Coming from a Windows world, Linux is an entirely different beast.
Everything is a file
Files don’t have extensions.
And I promise you: the vi text editor is more recondite than Albert Einstein’s mind.
All this stuff just makes learning Linux a positively daunting enterprise. And it’s part of the reason why Linux is beloved by rarefied geeks who dream in binary and speak in code.
But it doesn’t have to be that way! Linux is really easy if you slow down and forget about the wonky world of Windows. Once you get the hang of it, the operating system is very coherent and is actually a joy to use. In this guide, I want you to partake of that joy.
On August 12th, Microsoft quietly pushed a new Windows 8.1 update, colloquially known as Update 2, to millions of PCs. It was purported to bring back the beloved Start Menu but instead it was a huge disappointment and only added mundane features such as precision touchpad improvements, less login prompts for SharePoint Online and Ruble symbol update (for Russian currency). There were about seven additions in the update and bunch of bug fixes but nothing substantive.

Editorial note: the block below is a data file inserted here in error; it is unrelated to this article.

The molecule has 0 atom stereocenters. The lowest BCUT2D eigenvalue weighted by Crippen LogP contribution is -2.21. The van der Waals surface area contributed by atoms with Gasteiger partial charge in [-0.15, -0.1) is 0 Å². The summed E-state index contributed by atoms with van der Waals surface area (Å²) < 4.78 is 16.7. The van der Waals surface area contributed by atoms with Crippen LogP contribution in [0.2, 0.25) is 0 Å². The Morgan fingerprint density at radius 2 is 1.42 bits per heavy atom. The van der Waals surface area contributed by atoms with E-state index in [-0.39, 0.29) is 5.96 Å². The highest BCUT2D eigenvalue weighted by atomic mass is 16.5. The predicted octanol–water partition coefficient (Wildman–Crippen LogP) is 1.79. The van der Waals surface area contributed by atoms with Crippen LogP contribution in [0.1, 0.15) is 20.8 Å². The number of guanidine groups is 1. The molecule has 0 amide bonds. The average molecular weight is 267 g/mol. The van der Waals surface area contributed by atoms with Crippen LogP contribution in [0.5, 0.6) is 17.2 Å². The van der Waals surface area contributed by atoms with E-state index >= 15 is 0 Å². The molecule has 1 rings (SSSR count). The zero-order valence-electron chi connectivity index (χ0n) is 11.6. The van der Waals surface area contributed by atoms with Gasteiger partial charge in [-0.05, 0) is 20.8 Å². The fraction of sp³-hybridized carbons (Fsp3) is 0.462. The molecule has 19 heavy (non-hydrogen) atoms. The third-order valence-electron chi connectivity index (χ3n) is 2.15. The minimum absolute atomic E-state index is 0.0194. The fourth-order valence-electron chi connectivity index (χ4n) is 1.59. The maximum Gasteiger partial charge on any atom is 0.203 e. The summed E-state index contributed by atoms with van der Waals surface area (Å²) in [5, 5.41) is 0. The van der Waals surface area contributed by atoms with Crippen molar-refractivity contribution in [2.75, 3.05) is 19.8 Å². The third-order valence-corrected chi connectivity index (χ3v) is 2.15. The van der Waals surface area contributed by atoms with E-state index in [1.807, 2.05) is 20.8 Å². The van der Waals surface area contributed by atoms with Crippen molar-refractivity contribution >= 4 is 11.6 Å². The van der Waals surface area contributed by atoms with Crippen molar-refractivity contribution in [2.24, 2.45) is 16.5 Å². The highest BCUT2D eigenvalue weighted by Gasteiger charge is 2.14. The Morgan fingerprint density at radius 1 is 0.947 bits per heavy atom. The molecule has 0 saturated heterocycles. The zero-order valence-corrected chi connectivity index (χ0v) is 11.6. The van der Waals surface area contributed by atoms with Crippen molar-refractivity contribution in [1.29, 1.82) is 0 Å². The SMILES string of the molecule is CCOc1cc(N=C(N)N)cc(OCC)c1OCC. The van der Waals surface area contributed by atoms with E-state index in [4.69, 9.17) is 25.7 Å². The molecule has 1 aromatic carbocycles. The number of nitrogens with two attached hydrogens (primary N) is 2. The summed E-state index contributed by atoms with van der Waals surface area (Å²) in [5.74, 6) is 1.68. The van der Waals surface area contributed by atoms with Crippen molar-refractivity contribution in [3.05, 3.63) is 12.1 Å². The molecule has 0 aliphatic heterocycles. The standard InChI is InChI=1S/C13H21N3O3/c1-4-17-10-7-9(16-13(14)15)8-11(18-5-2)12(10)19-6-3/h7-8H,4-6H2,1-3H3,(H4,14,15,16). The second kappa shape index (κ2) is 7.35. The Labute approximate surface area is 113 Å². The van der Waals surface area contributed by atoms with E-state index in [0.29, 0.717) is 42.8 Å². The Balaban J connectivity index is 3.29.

But new features weren’t the only thing inaugurated by the update. It also brought a bevy of bugs that broke font rendering behavior and in some cases the update crashed computers with a 0×50 stop error.
That’s why today I want to show you how to rollback an unruly Windows Update.